Tuesday November 11, 2003

Malaysia Curbs Price Hikes In Ramadan, Eid

By Kazi Mahmood, IOL Southeast Asia correspondent

The market is teeming with people during Ramadan
KUALA LUMPUR, November 10 (IslamOnline.net) - Malaysian authorities are on the alert since the beginning of the holy fasting month of Ramadan to control price hikes in consumer commodities.
Domestic Trade and Consumer Affairs Minister Muhyiddin Yassin warned wholesalers and trailers, especially cooking oil manufacturers, of any mark-up.
He warned all those who would take advantage of the people during the hold days, noting that those arrested would face the Price Control Act.
The Act allows the government to seize goods or to take strong actions if any vendors are found guilty of increasing prices or monopoly.
"It is the responsibility of retailers, manufacturers and distributors to guarantee sufficient supply," he said on threats by cooking oil manufacturers to increase prices.
His stern warning to the local cooking oil manufacturers also applies to local distributors and wholesalers and even farmers, said an enforcement officer who was on one of his rounds of checks in Kuala Lumpur Monday, November 10.
"This is the time when people get bonuses, get paid early and are in total folly with shopping for clothes and foods. Some people may think itís appropriate to charge them higher for some items like chicken and fish," the officer said.
A brief interview with some housewives at a local market in Ampang city in the state of Selangor revealed that there was indeed a steep increase in the price even before the advent of Ramadan.
"They said there was shortage on the market so price must go up. Yet itís always like that for Ramadan or Eid and even new year here," Ayyuni, a housewife, told IslamOnline.net.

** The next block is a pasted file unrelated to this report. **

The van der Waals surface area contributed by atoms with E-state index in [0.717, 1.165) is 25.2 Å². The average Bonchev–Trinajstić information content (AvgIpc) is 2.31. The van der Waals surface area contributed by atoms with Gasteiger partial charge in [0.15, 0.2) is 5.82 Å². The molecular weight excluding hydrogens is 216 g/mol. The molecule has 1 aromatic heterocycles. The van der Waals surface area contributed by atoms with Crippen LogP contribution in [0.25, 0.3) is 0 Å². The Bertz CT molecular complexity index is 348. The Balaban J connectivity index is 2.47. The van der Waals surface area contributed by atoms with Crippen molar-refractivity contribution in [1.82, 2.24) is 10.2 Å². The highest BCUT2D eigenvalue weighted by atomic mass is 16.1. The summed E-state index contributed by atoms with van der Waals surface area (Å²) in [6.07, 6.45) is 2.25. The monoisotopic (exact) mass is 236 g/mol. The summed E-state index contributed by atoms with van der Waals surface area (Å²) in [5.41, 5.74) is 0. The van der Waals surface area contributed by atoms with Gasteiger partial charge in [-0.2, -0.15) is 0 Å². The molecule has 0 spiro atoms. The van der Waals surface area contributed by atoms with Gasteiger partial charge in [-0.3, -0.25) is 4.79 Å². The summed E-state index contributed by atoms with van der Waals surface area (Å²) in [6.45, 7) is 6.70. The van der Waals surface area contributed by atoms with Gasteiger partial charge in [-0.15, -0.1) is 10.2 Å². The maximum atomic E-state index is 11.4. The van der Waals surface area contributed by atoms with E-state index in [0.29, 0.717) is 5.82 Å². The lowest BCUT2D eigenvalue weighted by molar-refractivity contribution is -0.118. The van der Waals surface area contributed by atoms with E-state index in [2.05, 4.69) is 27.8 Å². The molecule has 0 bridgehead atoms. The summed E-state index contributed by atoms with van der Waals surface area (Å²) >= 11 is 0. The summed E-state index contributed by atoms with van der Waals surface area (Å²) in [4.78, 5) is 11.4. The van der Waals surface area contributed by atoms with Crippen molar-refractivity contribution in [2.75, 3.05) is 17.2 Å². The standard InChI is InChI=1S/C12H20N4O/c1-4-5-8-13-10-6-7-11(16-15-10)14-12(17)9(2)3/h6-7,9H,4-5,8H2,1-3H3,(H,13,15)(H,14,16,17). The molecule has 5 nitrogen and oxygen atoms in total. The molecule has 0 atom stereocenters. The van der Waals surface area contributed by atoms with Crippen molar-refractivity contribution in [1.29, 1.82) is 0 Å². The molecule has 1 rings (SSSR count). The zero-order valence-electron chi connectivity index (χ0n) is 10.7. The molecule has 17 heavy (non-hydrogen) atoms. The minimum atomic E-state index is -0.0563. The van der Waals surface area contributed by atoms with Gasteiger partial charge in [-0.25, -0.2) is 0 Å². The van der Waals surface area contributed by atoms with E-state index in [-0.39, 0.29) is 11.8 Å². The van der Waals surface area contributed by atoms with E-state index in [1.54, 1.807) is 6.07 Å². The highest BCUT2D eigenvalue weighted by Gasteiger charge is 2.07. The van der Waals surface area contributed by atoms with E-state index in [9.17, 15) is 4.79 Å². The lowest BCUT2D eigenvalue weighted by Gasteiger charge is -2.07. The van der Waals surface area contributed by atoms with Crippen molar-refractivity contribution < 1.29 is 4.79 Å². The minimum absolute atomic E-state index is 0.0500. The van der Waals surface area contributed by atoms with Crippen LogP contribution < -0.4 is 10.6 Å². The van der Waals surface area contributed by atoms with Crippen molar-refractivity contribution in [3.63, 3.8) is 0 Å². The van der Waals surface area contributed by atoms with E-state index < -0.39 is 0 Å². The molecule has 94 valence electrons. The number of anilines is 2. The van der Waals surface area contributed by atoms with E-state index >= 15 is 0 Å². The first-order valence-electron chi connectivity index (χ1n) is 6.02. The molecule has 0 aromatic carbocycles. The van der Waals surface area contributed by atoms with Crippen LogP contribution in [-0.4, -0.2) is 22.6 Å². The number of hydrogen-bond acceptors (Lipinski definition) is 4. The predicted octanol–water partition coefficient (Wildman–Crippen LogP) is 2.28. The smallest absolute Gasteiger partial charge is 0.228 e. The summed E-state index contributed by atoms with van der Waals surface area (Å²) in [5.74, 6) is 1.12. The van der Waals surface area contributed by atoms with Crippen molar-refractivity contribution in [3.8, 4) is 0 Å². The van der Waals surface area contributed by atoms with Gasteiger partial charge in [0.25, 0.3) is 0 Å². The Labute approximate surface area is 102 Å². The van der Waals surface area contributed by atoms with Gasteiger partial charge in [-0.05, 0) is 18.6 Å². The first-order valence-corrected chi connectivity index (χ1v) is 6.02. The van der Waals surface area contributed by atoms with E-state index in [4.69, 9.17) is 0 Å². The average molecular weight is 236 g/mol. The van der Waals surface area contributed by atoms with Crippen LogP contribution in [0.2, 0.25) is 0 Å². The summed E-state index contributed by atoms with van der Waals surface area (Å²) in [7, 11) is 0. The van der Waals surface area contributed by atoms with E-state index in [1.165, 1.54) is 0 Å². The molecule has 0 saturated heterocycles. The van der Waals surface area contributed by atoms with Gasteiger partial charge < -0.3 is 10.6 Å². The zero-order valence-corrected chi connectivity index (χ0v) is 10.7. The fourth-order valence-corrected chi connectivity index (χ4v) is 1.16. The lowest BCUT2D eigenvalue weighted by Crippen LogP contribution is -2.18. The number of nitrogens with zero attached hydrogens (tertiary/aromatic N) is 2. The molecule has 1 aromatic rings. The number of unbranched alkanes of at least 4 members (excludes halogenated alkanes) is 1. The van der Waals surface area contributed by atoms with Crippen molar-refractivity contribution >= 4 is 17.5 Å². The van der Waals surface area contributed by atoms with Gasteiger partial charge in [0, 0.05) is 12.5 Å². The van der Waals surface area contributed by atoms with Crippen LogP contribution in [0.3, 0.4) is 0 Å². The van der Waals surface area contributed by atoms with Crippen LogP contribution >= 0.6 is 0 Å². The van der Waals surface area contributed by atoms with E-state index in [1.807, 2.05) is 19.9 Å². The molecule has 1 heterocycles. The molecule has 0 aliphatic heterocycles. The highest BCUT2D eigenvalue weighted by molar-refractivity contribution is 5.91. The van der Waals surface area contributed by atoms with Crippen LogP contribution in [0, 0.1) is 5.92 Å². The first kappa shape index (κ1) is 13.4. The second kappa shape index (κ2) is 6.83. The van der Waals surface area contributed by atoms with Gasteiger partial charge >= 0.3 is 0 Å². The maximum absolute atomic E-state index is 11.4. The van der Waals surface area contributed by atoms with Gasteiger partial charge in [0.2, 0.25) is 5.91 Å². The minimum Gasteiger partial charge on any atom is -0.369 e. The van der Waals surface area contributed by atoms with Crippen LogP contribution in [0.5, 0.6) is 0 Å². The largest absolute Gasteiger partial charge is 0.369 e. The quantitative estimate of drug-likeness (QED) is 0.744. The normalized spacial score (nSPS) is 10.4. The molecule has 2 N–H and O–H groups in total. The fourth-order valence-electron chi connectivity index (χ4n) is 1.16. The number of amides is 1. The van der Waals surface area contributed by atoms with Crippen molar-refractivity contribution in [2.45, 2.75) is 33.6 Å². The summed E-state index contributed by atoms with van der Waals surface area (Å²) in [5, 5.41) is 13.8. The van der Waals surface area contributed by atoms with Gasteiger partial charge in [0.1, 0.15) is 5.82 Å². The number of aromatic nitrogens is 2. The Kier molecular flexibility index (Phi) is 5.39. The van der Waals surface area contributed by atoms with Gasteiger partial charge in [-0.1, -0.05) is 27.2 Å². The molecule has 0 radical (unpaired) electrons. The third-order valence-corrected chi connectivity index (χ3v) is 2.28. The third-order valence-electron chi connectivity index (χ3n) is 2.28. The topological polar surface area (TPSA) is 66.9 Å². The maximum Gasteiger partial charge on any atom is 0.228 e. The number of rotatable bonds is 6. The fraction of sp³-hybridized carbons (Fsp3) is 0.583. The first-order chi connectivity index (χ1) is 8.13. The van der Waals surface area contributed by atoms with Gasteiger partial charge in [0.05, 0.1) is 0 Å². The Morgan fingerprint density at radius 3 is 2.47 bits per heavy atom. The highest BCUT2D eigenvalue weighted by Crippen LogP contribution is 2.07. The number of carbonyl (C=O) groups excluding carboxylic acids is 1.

After receiving numerous complaints about merchant's greed and exploitation, Malaysian officers dressed in plain clothes took their case to the markets to make sure and check price tags.
"In some cases, we even check the weighing machines of local vendors. They may trick the buyers and sell them lesser for more money and we do find those who do that and we have heavy fines for that too," said the officer who requested anonymity.
"This does not happen in Kuala Lumpur or Ampang only, itís something that happens even in villages, though the cases are more concentrated in cities like Kuala Lumpur or Johor Bahru," he added.
But Malaysians urged authorities to send more troops in the markets
"I see so many policemen on the streets these days, yet in shops and markets price is rising like hell fireÖIt is time for the authorities to send more officers in these places rather on the streets," said Feroza, an angry mother of 5 children at the Ampang market.
"Chicken price is beyond control and itís gone so high, 20 percent more than usual,Ē she added.
Besides chicken and fish, the price for fresh meat and eggs as well as some vegetables are rising in Kuala Lumpur. In some cases there are increases of 10 to 25% in prices.